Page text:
Amos Jones, the Black law professor who in July accused Campbell University of refusing to tenure Blacks in its law school, has filed an 86-page lawsuit against the Baptist-affiliated school.
Jones, a civil rights attorney and expert on contracts, has also sued Catholic University of America.
Jones’s charges center on the process and effect of a series of actions that he alleges cost him tenure at the North Carolina school and derailed an upward trajectory in the legal academy. He had taught at Campbell for six years and in previous federal filings had documented correspondence from June 2016 stating that his tenure was all but assured. Implicated by March 2017 was The Catholic University of America’s law school, with whom, Jones’s complaint states, he had interviewed for a constitutional-law appointment in 2009.
Jones’s complaint accuses CUA of directly interfering with his prospective economic gain as a professor at Campbell and indirectly affecting at least one of his applications for positions at Howard University School of Law by colluding with Campbell and making improper disclosures revealed at the U.S. Equal Employment Opportunity Commission last spring.
The lawsuit alleges that Campbell officials tabled Jones’s tenure applications in 2015-16 and again in 2016-17 while the university violated provisions of the employment contract, faculty handbook, and/or Tenure Policy, intentionally diminishing his opportunities to pursue appointment elsewhere. It also quotes Campbell’s own insurance company as attributing the anxiety Jones experienced over his last semester “entirely” to Campbell’s hostile work environment in a report issued on October 19, 2017.
The 11 counts in the D.C. Superior Court complaint filed earlier this week, target seven individual and corporate defendants and allege fraud, false pretenses, breach of contract, defamation, intentional infliction of emotional distress, tortious interference with contractual relations, invasion of privacy, conversion, and civil-rights violations, including retaliation.
In an interview with Diverse, Jones said he wants the court to order his reinstatement at Campbell University with tenure and back pay, front pay, attorneys’ fees, and other damages while finding against Catholic University of America for invasion of privacy and tortious interference with contractual relations.
Named defendants include Campbell president John Bradley Creed, law school dean J. Rich Leonard, general counsel Robert Cogswell, associate dean Timothy Zinnecker, professor Susan Thrower, and corporations Campbell University and The Catholic University of America.
Campbell University Dean J. Rich Leonard, General Counsel Robert Cogswell, and external counsel Thomas Farr did not return telephone calls seeking comment. Nor did Daniel F. Attridge, Dean of The Catholic University of America’s Columbus School of Law.
“My legal team and I look forward to proving every bit of malfeasance in a public trial where these defendants are called to account under oath,” Jones said.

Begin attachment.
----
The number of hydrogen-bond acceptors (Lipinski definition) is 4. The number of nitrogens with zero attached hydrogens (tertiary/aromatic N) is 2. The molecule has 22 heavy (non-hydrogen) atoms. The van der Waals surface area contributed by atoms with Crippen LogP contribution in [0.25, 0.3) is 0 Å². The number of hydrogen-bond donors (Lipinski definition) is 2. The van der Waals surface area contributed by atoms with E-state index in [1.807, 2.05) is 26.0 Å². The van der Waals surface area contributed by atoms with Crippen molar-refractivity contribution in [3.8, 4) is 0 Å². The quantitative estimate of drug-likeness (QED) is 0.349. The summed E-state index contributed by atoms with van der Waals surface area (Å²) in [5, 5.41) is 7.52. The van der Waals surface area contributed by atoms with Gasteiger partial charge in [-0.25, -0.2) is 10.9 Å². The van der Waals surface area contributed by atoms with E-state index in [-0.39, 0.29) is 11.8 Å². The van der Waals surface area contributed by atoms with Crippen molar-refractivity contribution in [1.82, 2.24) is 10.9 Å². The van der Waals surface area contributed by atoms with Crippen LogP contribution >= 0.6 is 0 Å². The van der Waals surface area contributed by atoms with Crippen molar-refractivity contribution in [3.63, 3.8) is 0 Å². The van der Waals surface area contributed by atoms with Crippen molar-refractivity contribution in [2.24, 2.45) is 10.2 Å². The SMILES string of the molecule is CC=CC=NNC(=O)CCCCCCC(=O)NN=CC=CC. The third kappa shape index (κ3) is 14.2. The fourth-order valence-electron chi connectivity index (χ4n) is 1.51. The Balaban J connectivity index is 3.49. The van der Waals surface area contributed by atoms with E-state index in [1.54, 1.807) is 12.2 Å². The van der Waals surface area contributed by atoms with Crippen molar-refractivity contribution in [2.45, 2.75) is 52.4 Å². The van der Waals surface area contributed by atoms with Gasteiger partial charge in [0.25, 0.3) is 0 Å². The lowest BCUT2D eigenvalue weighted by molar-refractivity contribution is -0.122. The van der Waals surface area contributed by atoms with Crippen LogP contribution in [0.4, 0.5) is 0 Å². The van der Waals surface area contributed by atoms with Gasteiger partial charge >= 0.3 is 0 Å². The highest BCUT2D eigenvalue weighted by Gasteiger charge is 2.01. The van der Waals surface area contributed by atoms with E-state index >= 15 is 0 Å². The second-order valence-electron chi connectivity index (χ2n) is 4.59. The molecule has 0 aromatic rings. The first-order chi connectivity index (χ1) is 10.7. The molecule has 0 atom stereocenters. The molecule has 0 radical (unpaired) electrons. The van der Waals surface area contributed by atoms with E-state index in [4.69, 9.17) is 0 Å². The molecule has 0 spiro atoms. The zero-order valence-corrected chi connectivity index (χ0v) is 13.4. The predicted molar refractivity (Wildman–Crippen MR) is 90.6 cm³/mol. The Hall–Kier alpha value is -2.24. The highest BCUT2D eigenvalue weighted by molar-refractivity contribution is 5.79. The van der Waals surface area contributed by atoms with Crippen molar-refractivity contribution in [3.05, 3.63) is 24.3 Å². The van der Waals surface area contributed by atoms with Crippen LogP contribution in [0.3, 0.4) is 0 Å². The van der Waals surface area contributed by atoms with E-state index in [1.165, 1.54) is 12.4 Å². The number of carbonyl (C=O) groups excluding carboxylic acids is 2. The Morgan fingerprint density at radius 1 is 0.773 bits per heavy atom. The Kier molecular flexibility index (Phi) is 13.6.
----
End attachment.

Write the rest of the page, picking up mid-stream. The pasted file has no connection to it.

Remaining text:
The complaint claims that Jones faced a hostile work environment at Campbell.
“One White conservative student complained to Professor Jones that Assistant Professor Allegra Collins had used her class time to talk about Professor Jones’s charges and stated that ‘Campbell will take care of it’,” the suit states in its preliminary statement. “This professor — a Campbell Law alumna. . . is now running for the North Carolina Court of Appeals to join her husband as a state-court judge.”
The complaint also charges that Thrower, Jones’s tenured mentor, attempted to frame him eleven weeks into a federal investigation of Campbell Law School initiated by Jones on January 10. The lawsuit alleges that Thrower, assisted by Cogswell and Leonard, attempted to have Jones’s record sullied by alleging reckless driving, even though, according to the lawsuit, videotaped evidence appears to show Jones on film teaching a Contracts II class at the time. Thrower allegedly claims Jones scared her by the way he had parked his car.
Jones describes his lawsuit as reflecting the current national tide against workplace harassment.
“With the me-too movement making its mark, we’ve found ourselves collectively wondering why so many victims of harassment have departed their workplaces in silence for so long,” Jones said. “My dispute with Campbell University shows why. The enabling university officers – always from society’s dominant power groups and always assisted by lawyers who benefit from the lavish billings that prolonged litigation brings – publicly blame, marginalize, defame, and then dismiss the whistle-blowing victim, in turn frightening co-employee witnesses into submission and silence, if not outright complicity in schemes like those exposed in this lawsuit. It’s nothing but high-brow bullying, and people in the legal-defense industry keep it going.”
Jones, who taught contracts, ethics, and a legal-history elective at Campbell, currently practices law in Washington, D.C., while serving as Executive Director of the African-American Trust for Historic Preservation in his hometown of Lexington, Ky. A 2006 graduate of Harvard Law School, he was named a 2017 Super Lawyers Rising Star in the field of employment litigation, rating in the top 2.7% of D.C. lawyers under 40 years old.
“At some point, somebody has to fight back in real time, instead of waiting 20 or 30 years,” Jones said. “This is our moment for divine reckoning .”
Jones is represented by Dhali PLLC in Washington.
Jamal Eric Watson can be reached at firstname.lastname@example.org. You can follow him on Twitter @jamalericwatson
Should social and emotional learning be incorporated into educational curricula?